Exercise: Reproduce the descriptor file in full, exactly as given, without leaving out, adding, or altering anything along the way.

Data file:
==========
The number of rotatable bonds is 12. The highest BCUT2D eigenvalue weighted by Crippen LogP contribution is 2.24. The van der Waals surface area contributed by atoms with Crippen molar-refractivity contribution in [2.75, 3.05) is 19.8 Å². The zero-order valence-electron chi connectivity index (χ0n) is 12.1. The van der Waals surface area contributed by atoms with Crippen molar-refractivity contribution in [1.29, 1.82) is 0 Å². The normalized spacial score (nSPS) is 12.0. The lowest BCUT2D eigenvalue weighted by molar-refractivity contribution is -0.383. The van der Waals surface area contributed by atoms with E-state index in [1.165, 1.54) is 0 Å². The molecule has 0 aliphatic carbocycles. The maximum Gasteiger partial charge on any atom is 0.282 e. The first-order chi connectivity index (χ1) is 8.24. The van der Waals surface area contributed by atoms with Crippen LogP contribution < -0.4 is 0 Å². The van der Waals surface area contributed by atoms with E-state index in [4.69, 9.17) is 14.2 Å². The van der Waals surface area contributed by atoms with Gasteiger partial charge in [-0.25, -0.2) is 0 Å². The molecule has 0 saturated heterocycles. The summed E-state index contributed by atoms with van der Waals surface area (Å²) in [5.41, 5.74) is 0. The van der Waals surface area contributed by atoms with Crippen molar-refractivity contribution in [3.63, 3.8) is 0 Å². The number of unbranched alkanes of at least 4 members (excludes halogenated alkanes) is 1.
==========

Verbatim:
The number of rotatable bonds is 12. The highest BCUT2D eigenvalue weighted by Crippen LogP contribution is 2.24. The van der Waals surface area contributed by atoms with Crippen molar-refractivity contribution in [2.75, 3.05) is 19.8 Å². The zero-order valence-electron chi connectivity index (χ0n) is 12.1. The van der Waals surface area contributed by atoms with Crippen molar-refractivity contribution in [1.29, 1.82) is 0 Å². The normalized spacial score (nSPS) is 12.0. The lowest BCUT2D eigenvalue weighted by molar-refractivity contribution is -0.383. The van der Waals surface area contributed by atoms with E-state index in [1.165, 1.54) is 0 Å². The molecule has 0 aliphatic carbocycles. The maximum Gasteiger partial charge on any atom is 0.282 e. The first-order chi connectivity index (χ1) is 8.24. The van der Waals surface area contributed by atoms with Crippen LogP contribution < -0.4 is 0 Å². The van der Waals surface area contributed by atoms with E-state index in [4.69, 9.17) is 14.2 Å². The van der Waals surface area contributed by atoms with Gasteiger partial charge in [-0.25, -0.2) is 0 Å². The molecule has 0 saturated heterocycles. The summed E-state index contributed by atoms with van der Waals surface area (Å²) in [5.41, 5.74) is 0. The van der Waals surface area contributed by atoms with Crippen molar-refractivity contribution in [3.63, 3.8) is 0 Å². The number of unbranched alkanes of at least 4 members (excludes halogenated alkanes) is 1.